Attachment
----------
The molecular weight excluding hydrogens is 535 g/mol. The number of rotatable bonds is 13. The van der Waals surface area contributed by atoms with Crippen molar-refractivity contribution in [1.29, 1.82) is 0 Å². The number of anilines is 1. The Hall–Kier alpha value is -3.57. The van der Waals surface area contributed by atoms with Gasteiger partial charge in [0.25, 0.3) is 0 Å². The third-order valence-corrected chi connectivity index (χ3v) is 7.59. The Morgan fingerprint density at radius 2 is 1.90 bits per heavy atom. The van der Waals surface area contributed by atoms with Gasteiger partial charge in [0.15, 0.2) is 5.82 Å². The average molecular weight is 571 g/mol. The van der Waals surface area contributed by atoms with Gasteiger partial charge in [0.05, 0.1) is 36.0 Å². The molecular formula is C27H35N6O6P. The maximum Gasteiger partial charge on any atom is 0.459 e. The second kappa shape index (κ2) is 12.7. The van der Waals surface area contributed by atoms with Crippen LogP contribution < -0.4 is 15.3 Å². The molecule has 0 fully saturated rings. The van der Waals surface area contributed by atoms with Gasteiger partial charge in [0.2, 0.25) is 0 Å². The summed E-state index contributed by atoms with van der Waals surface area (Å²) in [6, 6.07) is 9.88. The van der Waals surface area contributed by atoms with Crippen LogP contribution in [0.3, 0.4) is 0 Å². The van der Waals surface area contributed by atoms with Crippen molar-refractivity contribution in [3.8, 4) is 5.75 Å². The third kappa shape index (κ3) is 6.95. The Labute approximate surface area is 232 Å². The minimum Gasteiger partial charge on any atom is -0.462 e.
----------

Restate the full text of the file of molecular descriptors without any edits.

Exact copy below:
The molecular weight excluding hydrogens is 535 g/mol. The number of rotatable bonds is 13. The van der Waals surface area contributed by atoms with Crippen molar-refractivity contribution in [1.29, 1.82) is 0 Å². The number of anilines is 1. The Hall–Kier alpha value is -3.57. The van der Waals surface area contributed by atoms with Gasteiger partial charge in [0.25, 0.3) is 0 Å². The third-order valence-corrected chi connectivity index (χ3v) is 7.59. The Morgan fingerprint density at radius 2 is 1.90 bits per heavy atom. The van der Waals surface area contributed by atoms with Gasteiger partial charge in [0.15, 0.2) is 5.82 Å². The average molecular weight is 571 g/mol. The van der Waals surface area contributed by atoms with Gasteiger partial charge in [0.05, 0.1) is 36.0 Å². The molecular formula is C27H35N6O6P. The maximum Gasteiger partial charge on any atom is 0.459 e. The second kappa shape index (κ2) is 12.7. The van der Waals surface area contributed by atoms with Crippen LogP contribution < -0.4 is 15.3 Å². The molecule has 0 fully saturated rings. The van der Waals surface area contributed by atoms with Gasteiger partial charge in [0.2, 0.25) is 0 Å². The summed E-state index contributed by atoms with van der Waals surface area (Å²) in [6, 6.07) is 9.88. The van der Waals surface area contributed by atoms with Crippen LogP contribution in [0.3, 0.4) is 0 Å². The van der Waals surface area contributed by atoms with Crippen molar-refractivity contribution in [3.8, 4) is 5.75 Å². The third kappa shape index (κ3) is 6.95. The Labute approximate surface area is 232 Å². The minimum Gasteiger partial charge on any atom is -0.462 e.